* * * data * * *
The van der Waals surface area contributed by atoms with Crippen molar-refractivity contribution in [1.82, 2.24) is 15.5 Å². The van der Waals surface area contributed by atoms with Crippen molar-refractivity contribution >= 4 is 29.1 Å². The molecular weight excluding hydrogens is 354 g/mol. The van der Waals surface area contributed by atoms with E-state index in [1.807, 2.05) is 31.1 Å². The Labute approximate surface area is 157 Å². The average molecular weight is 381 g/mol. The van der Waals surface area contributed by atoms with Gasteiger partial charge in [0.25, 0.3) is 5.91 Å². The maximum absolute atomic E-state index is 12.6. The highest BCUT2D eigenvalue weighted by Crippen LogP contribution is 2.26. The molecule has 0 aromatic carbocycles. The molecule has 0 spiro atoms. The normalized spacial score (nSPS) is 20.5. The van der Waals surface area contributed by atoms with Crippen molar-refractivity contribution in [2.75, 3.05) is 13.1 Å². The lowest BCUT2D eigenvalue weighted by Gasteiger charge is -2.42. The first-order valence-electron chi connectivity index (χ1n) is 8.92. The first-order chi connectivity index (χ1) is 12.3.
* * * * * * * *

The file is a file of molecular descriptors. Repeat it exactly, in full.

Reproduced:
The van der Waals surface area contributed by atoms with Crippen molar-refractivity contribution in [1.82, 2.24) is 15.5 Å². The van der Waals surface area contributed by atoms with Crippen molar-refractivity contribution >= 4 is 29.1 Å². The molecular weight excluding hydrogens is 354 g/mol. The van der Waals surface area contributed by atoms with E-state index in [1.807, 2.05) is 31.1 Å². The Labute approximate surface area is 157 Å². The average molecular weight is 381 g/mol. The van der Waals surface area contributed by atoms with Gasteiger partial charge in [0.25, 0.3) is 5.91 Å². The maximum absolute atomic E-state index is 12.6. The highest BCUT2D eigenvalue weighted by Crippen LogP contribution is 2.26. The molecule has 0 aromatic carbocycles. The molecule has 0 spiro atoms. The normalized spacial score (nSPS) is 20.5. The van der Waals surface area contributed by atoms with Crippen molar-refractivity contribution in [2.75, 3.05) is 13.1 Å². The lowest BCUT2D eigenvalue weighted by Gasteiger charge is -2.42. The first-order valence-electron chi connectivity index (χ1n) is 8.92. The first-order chi connectivity index (χ1) is 12.3.